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History of Pagadian City, Province of Zamboanga del Sur, Philippines
List of the 17 Regions in the Philippines
National - Capital Region ● I - Ilocos ● II - Cagayan ● III - C. Luzon ● IV-A - Calabarzon ● IV-B - Mimaropa ● V - Bicol ● VI - W. Visayas ● VII - C. Visayas ● VIII - E. Visayas ● IX - Zamboanga ● X - N. Mindanao ● XI - Davao ● XII - Soccsksargen ● XIII - Caraga ● XIV - CAR ● XV - BARMM
Within these 17 regions in the Philippines, there are 42,046 barangays, 1488 municipalities, 146 cities, 81 provinces. It has a democratic form of government and the freedom of speech is upheld by law. English is the "lingua franca" and is the mode of instruction in all high schools, colleges and universities. Laws and contracts are written in English.
- Minimize corruption and maximize prosperity with a Guarantee of One Senator per Region. They divided the Philippines into REGIONS, but kept SENATORIAL representation national with no accountability to any regions.. No wonder many regions remain poor. Petition for a regional senatorial election. All regions will have senatorial representation.
Barangays (54) of Pagadian City, in the Zamboanga del Sur Province within Region 9(zamboanga peninsula in the Republic of The Philippines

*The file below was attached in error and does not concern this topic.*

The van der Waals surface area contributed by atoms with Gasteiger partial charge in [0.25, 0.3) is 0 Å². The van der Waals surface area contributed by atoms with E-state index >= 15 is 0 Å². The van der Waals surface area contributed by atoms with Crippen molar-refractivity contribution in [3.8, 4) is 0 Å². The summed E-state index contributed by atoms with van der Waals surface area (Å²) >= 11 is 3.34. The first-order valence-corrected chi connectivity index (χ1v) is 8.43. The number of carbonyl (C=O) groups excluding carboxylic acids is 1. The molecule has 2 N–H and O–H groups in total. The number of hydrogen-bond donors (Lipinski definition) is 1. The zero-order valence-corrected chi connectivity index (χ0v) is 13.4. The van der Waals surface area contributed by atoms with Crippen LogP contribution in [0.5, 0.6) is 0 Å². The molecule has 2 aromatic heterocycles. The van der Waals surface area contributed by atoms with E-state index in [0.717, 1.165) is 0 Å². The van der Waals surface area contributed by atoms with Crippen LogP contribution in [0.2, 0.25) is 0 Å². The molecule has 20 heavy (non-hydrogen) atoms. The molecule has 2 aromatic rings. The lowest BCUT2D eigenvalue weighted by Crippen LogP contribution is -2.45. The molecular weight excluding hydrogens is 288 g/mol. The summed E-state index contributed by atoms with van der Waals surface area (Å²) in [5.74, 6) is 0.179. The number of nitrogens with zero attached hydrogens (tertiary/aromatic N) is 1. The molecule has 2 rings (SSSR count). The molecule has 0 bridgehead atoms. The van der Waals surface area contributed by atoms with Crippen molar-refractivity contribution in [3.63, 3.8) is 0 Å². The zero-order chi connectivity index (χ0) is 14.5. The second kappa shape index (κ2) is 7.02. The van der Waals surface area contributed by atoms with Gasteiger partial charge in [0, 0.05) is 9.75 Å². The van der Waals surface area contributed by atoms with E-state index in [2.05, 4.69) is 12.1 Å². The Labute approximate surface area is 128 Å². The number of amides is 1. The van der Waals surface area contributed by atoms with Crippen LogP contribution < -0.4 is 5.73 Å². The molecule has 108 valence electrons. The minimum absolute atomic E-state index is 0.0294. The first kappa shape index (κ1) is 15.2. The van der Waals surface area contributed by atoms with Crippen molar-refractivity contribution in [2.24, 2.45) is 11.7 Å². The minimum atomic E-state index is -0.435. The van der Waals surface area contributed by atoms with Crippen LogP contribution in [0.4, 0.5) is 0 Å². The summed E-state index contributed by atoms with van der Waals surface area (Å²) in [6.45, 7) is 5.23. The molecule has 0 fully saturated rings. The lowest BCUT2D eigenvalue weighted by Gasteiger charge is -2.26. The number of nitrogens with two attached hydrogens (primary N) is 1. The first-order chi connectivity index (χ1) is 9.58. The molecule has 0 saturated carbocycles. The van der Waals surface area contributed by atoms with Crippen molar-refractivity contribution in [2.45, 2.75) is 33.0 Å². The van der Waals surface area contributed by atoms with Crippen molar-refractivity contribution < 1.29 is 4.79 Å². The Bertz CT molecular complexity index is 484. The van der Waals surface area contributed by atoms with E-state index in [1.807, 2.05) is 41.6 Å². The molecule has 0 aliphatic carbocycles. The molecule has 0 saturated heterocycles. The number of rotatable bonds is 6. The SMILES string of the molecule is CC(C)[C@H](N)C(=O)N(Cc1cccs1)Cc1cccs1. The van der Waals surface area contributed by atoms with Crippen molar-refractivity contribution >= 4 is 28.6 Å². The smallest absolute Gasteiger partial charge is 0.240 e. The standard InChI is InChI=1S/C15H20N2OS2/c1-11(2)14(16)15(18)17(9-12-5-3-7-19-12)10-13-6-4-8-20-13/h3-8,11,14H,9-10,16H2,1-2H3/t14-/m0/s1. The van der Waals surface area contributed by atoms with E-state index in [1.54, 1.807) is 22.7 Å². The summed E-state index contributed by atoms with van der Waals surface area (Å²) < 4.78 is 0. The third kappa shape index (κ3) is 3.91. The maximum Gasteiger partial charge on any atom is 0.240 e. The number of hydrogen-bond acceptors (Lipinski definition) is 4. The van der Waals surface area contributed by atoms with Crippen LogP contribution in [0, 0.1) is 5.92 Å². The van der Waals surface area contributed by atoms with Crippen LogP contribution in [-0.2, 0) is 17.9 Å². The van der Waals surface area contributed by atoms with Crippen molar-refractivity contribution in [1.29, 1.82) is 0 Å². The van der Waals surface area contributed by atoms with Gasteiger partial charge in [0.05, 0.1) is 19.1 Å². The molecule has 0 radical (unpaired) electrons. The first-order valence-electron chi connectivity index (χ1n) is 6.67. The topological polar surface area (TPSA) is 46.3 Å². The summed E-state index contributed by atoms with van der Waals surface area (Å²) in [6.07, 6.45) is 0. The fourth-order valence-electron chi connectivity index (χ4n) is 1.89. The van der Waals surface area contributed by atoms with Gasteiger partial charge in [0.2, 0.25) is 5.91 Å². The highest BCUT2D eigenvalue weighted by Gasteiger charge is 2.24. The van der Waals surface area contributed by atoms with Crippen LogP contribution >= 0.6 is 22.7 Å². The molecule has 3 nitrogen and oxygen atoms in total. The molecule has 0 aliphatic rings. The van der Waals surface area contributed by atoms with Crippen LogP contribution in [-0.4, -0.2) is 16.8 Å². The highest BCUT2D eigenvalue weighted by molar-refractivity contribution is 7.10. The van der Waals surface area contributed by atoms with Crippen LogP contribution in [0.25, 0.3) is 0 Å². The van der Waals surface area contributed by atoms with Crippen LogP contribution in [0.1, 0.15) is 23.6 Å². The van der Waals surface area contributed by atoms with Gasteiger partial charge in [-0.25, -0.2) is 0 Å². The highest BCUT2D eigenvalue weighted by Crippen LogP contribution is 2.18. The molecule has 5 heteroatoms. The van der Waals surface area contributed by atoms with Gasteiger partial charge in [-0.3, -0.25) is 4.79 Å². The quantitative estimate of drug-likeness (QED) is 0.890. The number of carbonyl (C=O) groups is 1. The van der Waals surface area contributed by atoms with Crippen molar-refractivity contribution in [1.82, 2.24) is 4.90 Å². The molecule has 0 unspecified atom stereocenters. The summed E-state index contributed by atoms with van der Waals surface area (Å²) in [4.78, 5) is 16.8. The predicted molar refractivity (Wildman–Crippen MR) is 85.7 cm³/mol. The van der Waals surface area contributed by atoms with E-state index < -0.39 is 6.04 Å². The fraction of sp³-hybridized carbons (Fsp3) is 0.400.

Alegria | Balangasan | Balintawak | Baloyboan | Banale | Bogo | Bomba | Buenavista | Bulatok | Bulawan | Dampalan | Danlugan | Dao | Datagan | Deborok | Ditoray | Dumagoc | Gatas | Gubac | Gubang | Kagawasan | Kahayagan | Kalasan | Kawit | La Suerte | Lala | Lapidian | Lenienza | Lison Valley | Lourdes | Lower Sibatang | Lumad | Lumbia | Macasing | Manga | Muricay | Napolan | Palpalan | Pedulonan | Poloyagan | San Francisco | San Jose | San Pedro | Santa Lucia | Santa Maria | Santiago | Santo Niño || Tawagan Sur || Tiguma || Tuburan || Tulangan || Tulawas || Upper Sibatang | White Beach
The Philippines has been a "decentralized" form of government since 1991, contrary to what most Filipinos think. Ever since the creation of Republic Act 7160, each LGU is responsible for its own domain. Even the smallest LGU the barangay creates its own Budget. It is not dependent on handouts from the city, municipality or province. "IMPERIAL MANILA IS A MYTH!", it does not exist anymore. The Philippine budget formulation system is not centralized. "Budgetary planning has been DECENTRALIZED since 1991". It is the responsibility of each LGU to submit their budgetary needs for review. Failure to submit is the problem.
History of Pagadian City, Province of Zamboanga del Sur, Philippines=
The city proper and surrounding areas of Muricay, Tawagan Sur and White Beach was originally named "Talpokan," an indigenous word that means "a place of numerous springs".
During the early part of the 20th century, the place was called "Pangad-ye-an", a Visayan word that means,"a place to be prayed for" because of a Malaria epidemic that nearly wiped out the early christian population, majority of which came from the Visayas. An alternative theory suggests that it was named after a bird that the native inhabitants call "Gagadian". However, the officially accepted version on how it came to be called "Pagadian" is derived from the Iranun language "pagad" (wait) and "padian" (market). The area had been a trading post and market during the Maguindanao Sultanate period.